Keeping an overview of all these synergies can be somewhat complicated, and the finer art of it is definitely something you need develop as much by practice as by reading on it. That said, though, there are still rules of thumb that you can take away from this when drafting Izzet. If your deck is leaning towards being a fast and aggressive deck, cards like Civic Saber, Pursuit of Flight and Teleportal (or its pauper cousin, Chemister's Trick) go up in value, whereas a slower Izzet deck is more likely to run cards like Pyroconvergence, Lobber Crew and Explosive Impact (at least in multiples). The key here is to notice the cards that function well with both of these classes of cards, as those are bound to be high picks in almost any Izzet deck. The premier Izzet commons are, arguably, Frostburn Weird (picked very highly because it can slot into Azorius or Rakdos as well) and Goblin Electromancer. Another common that plays an important role in both of these decks (as well as in a lot of others) is the mono-blue Voidwielder, and with all of its incidental damage, an Izzet deck is also very likely to benefit from picking up a Traitorous Instinct or two.
Izzet as a guild in limited offers a whole lot of power if you are able to solve the riddle of what exactly your deck is trying to do and how.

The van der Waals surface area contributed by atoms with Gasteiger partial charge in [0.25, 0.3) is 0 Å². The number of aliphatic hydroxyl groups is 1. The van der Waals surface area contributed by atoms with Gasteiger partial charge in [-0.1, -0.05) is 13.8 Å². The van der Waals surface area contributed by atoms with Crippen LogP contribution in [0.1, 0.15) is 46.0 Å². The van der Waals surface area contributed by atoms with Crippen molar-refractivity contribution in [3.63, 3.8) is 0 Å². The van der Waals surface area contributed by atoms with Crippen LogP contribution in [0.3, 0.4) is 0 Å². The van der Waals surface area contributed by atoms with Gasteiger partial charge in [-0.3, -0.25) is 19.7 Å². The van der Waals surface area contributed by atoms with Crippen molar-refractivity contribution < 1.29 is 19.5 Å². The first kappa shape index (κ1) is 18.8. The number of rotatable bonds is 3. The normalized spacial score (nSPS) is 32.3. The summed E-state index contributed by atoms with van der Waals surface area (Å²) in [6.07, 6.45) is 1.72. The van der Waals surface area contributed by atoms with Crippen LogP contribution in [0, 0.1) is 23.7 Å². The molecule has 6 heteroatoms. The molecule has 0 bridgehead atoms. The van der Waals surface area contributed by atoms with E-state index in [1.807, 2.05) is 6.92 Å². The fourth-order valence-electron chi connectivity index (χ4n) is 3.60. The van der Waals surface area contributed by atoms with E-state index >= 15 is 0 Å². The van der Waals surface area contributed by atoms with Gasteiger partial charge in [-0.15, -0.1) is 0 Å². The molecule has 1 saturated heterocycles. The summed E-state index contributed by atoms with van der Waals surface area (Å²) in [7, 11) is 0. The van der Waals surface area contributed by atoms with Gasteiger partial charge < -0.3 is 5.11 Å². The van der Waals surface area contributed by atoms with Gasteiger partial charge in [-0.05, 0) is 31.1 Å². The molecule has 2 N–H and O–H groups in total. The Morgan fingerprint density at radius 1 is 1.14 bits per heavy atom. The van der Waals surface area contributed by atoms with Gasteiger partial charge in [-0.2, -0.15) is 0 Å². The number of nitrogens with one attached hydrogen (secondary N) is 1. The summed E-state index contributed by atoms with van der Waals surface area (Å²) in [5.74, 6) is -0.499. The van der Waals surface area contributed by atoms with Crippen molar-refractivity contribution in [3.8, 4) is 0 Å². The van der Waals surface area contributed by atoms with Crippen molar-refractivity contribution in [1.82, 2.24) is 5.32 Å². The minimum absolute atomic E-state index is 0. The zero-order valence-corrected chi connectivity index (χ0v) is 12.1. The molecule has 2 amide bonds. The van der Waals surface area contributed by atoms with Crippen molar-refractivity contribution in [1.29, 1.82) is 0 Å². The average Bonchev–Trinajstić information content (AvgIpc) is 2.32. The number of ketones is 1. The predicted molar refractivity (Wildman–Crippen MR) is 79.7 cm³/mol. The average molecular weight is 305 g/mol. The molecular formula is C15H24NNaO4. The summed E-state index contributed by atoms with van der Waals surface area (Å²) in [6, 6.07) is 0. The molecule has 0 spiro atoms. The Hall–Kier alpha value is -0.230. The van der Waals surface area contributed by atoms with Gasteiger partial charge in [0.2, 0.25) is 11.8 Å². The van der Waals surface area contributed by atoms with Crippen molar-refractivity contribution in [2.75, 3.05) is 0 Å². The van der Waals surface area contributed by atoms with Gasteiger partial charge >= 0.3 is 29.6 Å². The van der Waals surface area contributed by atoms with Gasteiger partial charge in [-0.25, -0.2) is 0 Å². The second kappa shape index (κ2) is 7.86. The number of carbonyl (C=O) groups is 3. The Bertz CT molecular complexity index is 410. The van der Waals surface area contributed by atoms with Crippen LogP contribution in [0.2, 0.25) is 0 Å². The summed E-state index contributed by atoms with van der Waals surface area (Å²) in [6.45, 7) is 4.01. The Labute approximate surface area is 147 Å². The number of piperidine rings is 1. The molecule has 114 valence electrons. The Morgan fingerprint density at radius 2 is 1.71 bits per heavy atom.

What can we learn from the Izzet?
The Izzet are relentless inventors and explorers of possibilities that others can only fathom. While there is a time and a place for traditional, in-the-box thinking (as we touched on two weeks ago), there is definitely a merit to trying something new and radical. And that's what being Izzet is all about!
A lot of people look at achievements such as the recent Pro Tour win by a certain Cifka (with a certain combo deck, "Eggs") as things of another world. They praise the creativity and originality of the man who "broke" the format of that tournament as a radical paradigm shift, something only a genius could have imagined.
These people are the same people that sometimes complain that they "never get any good ideas". That's simply not true. Everyone has the capability to think up something that tackles a problem from a new and interesting angle or turns a situation on its head. Sure, some are better at it than others, but that is mainly due to the same thing as almost every other significant difference in skill between people: Practice. Practice. Practice.